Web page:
8. A Directionality based Location Discovery Scheme for Wireless Sensor Networks

    E-Print Network [OSTI]

    Ha, Dong S.

    A Directionality based Location Discovery Scheme for Wireless Sensor Networks Asis Nasipuri and Kai is a large ad hoc network of densely dis- tributed sensors that are equipped with low power wireless number of such wireless sensors can be networked to coordinate amongst themselves and per- form the much

  9. Wireless Sensor Network for Aircraft Health Monitoring Honeywell Labs

    E-Print Network [OSTI]

    Minnesota, University of

    Wireless Sensor Network for Aircraft Health Monitoring Haowei Bai Honeywell Labs 3660 Technology of applications. The objective of this article is to describe a wireless sensor network for monitoring of the health of aircraft engines. We describe the architec- ture of the wireless sensor network along with how

  10. Exposure In Wireless Sensor Networks: Theory And Practical Solutions

    E-Print Network [OSTI]

    Exposure In Wireless Sensor Networks: Theory And Practical Solutions Seapahn Megerian1 , Farinaz}@cs.ucla.edu, farinaz@eecs.berkeley.edu, gangqu@eng.umd.edu, gforce@ucla.edu Abstract Wireless ad-hoc sensor networks behavior of exposure and the proposed algorithm for its calculation. Keywords: wireless sensor network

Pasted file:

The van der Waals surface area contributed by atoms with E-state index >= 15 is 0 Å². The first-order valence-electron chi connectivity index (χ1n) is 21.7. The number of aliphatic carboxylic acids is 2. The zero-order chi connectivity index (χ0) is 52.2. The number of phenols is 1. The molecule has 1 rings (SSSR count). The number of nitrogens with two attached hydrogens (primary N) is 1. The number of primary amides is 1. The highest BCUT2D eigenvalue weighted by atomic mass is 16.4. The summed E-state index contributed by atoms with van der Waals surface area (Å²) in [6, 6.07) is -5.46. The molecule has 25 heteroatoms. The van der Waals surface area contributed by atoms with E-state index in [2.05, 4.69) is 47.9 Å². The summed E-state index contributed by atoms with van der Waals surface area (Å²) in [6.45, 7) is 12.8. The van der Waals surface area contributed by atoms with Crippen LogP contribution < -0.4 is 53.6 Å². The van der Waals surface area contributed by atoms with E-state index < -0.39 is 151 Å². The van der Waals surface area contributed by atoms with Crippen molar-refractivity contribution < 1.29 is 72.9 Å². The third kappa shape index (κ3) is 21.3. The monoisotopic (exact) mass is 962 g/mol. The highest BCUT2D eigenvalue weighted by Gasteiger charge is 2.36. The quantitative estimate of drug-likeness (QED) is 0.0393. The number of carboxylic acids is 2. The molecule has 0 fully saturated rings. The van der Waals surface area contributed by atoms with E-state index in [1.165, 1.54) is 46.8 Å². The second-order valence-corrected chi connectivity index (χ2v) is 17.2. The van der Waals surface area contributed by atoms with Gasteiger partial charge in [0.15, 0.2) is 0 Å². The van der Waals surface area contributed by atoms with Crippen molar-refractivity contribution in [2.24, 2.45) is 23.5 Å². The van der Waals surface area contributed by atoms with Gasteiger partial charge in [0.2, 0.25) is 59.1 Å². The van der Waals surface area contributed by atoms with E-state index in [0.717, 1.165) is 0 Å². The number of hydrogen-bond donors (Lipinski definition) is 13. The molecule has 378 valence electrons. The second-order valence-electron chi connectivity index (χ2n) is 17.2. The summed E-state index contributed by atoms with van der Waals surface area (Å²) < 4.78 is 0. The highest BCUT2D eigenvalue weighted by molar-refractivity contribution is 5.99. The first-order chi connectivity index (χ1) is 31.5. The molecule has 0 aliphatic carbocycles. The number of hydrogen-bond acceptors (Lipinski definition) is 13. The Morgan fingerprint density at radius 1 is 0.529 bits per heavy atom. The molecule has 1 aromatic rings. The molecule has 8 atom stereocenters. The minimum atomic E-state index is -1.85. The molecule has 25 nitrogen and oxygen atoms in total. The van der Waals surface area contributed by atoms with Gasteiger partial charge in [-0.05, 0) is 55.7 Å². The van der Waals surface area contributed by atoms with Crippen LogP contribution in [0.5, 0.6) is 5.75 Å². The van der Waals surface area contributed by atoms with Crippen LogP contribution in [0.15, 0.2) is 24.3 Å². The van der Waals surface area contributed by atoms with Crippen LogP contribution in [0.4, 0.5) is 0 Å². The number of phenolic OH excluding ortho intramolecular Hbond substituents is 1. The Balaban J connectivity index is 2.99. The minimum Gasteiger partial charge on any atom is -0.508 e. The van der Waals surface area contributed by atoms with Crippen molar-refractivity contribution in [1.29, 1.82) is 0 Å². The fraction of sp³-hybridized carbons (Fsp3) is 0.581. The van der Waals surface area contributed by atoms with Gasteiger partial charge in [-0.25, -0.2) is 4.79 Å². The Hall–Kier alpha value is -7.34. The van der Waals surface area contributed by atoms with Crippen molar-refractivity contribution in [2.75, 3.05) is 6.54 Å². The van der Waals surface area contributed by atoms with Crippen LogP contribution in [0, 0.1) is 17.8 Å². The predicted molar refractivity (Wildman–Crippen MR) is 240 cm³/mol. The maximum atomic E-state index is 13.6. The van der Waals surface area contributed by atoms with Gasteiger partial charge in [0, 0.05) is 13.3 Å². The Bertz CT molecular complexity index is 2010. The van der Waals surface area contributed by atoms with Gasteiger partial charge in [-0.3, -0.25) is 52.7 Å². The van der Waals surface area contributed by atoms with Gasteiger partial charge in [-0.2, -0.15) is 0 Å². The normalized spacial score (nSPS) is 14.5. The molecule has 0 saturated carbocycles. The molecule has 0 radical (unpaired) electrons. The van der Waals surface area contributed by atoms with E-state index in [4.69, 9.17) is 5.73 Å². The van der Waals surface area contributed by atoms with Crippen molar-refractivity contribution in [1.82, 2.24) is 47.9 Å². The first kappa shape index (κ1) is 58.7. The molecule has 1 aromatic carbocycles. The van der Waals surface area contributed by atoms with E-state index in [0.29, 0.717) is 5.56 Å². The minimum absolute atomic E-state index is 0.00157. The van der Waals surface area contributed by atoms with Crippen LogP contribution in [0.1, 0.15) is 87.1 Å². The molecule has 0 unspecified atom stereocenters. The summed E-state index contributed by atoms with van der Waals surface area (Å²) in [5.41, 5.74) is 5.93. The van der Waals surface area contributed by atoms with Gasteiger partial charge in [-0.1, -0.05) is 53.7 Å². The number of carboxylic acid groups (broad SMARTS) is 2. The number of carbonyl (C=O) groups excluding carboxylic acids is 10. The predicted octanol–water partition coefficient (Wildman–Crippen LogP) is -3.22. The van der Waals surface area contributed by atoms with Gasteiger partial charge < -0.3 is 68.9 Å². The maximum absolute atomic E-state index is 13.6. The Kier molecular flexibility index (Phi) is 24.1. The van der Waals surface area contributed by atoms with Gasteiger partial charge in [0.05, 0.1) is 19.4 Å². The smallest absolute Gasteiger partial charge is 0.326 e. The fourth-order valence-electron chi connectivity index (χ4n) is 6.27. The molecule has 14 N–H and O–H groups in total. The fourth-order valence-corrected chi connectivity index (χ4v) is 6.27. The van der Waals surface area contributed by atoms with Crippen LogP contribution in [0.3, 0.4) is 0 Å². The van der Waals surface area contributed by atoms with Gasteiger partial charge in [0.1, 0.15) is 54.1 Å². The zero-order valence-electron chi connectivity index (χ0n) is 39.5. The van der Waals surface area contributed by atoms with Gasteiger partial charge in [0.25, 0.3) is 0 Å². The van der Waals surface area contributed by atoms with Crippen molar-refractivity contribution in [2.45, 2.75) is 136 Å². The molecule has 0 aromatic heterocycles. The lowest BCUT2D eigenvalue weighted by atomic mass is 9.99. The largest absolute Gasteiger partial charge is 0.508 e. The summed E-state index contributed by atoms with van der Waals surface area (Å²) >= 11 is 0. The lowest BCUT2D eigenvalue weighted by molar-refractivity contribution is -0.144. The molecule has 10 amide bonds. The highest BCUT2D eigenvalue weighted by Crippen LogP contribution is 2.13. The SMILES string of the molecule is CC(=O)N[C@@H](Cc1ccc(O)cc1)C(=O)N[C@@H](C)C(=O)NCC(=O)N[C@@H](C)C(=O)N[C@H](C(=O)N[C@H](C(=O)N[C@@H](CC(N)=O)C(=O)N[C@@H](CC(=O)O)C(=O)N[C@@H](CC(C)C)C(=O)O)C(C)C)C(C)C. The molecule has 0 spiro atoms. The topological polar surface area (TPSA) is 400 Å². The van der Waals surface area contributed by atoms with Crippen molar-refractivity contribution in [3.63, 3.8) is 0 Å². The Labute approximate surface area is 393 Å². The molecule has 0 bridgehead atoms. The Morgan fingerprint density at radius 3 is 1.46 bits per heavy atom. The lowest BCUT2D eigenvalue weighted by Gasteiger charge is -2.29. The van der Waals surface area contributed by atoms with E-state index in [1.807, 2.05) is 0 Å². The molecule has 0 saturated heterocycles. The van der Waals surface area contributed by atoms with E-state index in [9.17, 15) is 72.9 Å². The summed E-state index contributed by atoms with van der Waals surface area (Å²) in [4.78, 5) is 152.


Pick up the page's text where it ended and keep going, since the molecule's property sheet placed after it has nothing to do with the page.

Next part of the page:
11. Wireless Sensor Networks Routing over Zones Kamal Beydoun, Violeta Felea

    E-Print Network [OSTI]

    Paris-Sud XI, Universit de

    Wireless Sensor Networks Routing over Zones Kamal Beydoun, Violeta Felea Laboratory of Computer univ-fcomte dot fr Abstract--In this paper, we propose a routing protocol for wireless sensor networks to determine a lower bound for the number of zones. Index Terms--wireless sensor networks, hierarchical routing

  12. Health Monitoring of Civil Infrastructures Using Wireless Sensor Networks

    E-Print Network [OSTI]

    Glaser, Steven D.

    Health Monitoring of Civil Infrastructures Using Wireless Sensor Networks Sukun Kim Shamim Pakzad of Society (CITRIS). #12;Health Monitoring of Civil Infrastructures Using Wireless Sensor Networks Sukun Kim1., 4145 N. First Street, San Jose, CA 95134 Abstract. A Wireless Sensor Network (WSN) for Structural

  13. Efficient Clustering Algorithms for Self-Organizing Wireless Sensor Networks

    E-Print Network [OSTI]

    Starobinski, David

    Efficient Clustering Algorithms for Self-Organizing Wireless Sensor Networks Rajesh Krishnan BBN@bu.edu Abstract Self-organization of wireless sensor networks, which involves network decomposi- tion-organization in wireless sensor networks. We first present a novel approach for message-efficient clustering, in which

  14. Position Estimation With Moving Beacons in Wireless Sensor Networks

    E-Print Network [OSTI]

    Dong, Liang

    Position Estimation With Moving Beacons in Wireless Sensor Networks Liang Dong and Frank L nodes in a wireless sensor network. Without GPS capability on any of the sensors, the position issue in wireless sensor networks. Accurate positions of sensor nodes improve the routing efficiency